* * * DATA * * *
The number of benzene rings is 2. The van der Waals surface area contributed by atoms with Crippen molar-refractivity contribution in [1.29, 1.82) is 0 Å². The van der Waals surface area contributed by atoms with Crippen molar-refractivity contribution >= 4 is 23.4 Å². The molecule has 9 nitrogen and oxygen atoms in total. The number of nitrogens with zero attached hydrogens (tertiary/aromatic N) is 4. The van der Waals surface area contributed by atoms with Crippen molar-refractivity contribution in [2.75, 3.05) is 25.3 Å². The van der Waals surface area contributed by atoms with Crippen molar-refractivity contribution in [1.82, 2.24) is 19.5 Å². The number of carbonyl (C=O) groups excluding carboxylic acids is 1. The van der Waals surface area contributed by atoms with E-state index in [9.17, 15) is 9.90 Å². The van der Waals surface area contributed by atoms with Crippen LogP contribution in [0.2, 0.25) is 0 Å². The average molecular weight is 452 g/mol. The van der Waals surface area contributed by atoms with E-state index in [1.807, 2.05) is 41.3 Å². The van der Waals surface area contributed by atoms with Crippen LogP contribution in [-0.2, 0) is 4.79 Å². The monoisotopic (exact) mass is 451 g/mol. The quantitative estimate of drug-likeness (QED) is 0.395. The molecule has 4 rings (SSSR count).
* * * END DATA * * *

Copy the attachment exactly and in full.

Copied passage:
The number of benzene rings is 2. The van der Waals surface area contributed by atoms with Crippen molar-refractivity contribution in [1.29, 1.82) is 0 Å². The van der Waals surface area contributed by atoms with Crippen molar-refractivity contribution >= 4 is 23.4 Å². The molecule has 9 nitrogen and oxygen atoms in total. The number of nitrogens with zero attached hydrogens (tertiary/aromatic N) is 4. The van der Waals surface area contributed by atoms with Crippen molar-refractivity contribution in [2.75, 3.05) is 25.3 Å². The van der Waals surface area contributed by atoms with Crippen molar-refractivity contribution in [1.82, 2.24) is 19.5 Å². The number of carbonyl (C=O) groups excluding carboxylic acids is 1. The van der Waals surface area contributed by atoms with E-state index in [9.17, 15) is 9.90 Å². The van der Waals surface area contributed by atoms with Crippen LogP contribution in [0.2, 0.25) is 0 Å². The average molecular weight is 452 g/mol. The van der Waals surface area contributed by atoms with E-state index in [1.807, 2.05) is 41.3 Å². The van der Waals surface area contributed by atoms with Crippen LogP contribution in [-0.2, 0) is 4.79 Å². The monoisotopic (exact) mass is 451 g/mol. The quantitative estimate of drug-likeness (QED) is 0.395. The molecule has 4 rings (SSSR count).